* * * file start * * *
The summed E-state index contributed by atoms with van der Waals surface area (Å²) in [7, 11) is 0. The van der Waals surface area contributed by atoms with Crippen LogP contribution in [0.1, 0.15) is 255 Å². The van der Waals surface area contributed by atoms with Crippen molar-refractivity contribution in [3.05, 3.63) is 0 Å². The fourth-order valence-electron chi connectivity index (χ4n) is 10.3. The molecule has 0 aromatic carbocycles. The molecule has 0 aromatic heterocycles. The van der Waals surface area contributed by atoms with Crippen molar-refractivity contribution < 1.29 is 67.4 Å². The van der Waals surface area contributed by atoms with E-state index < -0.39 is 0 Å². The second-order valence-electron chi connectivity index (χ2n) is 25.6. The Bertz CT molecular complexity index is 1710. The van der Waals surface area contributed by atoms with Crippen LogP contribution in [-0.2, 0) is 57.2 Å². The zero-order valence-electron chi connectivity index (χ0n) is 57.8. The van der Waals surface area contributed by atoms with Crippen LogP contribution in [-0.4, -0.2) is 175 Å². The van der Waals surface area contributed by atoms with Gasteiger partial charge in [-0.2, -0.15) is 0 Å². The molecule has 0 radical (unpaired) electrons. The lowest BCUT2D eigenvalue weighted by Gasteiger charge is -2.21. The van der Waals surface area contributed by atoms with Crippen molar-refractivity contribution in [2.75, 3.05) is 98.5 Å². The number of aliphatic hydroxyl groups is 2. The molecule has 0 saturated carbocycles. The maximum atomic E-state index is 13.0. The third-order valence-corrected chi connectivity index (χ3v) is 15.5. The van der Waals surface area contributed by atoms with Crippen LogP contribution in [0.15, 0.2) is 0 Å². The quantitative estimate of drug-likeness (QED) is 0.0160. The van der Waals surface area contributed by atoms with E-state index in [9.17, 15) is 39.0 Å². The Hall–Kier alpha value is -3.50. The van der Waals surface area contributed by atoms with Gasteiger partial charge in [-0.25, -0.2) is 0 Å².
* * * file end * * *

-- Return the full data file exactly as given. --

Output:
The summed E-state index contributed by atoms with van der Waals surface area (Å²) in [7, 11) is 0. The van der Waals surface area contributed by atoms with Crippen LogP contribution in [0.1, 0.15) is 255 Å². The van der Waals surface area contributed by atoms with Crippen molar-refractivity contribution in [3.05, 3.63) is 0 Å². The fourth-order valence-electron chi connectivity index (χ4n) is 10.3. The molecule has 0 aromatic carbocycles. The molecule has 0 aromatic heterocycles. The van der Waals surface area contributed by atoms with Crippen molar-refractivity contribution < 1.29 is 67.4 Å². The van der Waals surface area contributed by atoms with E-state index < -0.39 is 0 Å². The second-order valence-electron chi connectivity index (χ2n) is 25.6. The Bertz CT molecular complexity index is 1710. The van der Waals surface area contributed by atoms with Crippen LogP contribution in [-0.2, 0) is 57.2 Å². The zero-order valence-electron chi connectivity index (χ0n) is 57.8. The van der Waals surface area contributed by atoms with Crippen LogP contribution in [-0.4, -0.2) is 175 Å². The van der Waals surface area contributed by atoms with Gasteiger partial charge in [-0.2, -0.15) is 0 Å². The molecule has 0 radical (unpaired) electrons. The lowest BCUT2D eigenvalue weighted by Gasteiger charge is -2.21. The van der Waals surface area contributed by atoms with Crippen molar-refractivity contribution in [2.75, 3.05) is 98.5 Å². The number of aliphatic hydroxyl groups is 2. The molecule has 0 saturated carbocycles. The maximum atomic E-state index is 13.0. The third-order valence-corrected chi connectivity index (χ3v) is 15.5. The van der Waals surface area contributed by atoms with Crippen LogP contribution in [0.15, 0.2) is 0 Å². The quantitative estimate of drug-likeness (QED) is 0.0160. The van der Waals surface area contributed by atoms with E-state index in [9.17, 15) is 39.0 Å². The Hall–Kier alpha value is -3.50. The van der Waals surface area contributed by atoms with Gasteiger partial charge in [-0.25, -0.2) is 0 Å².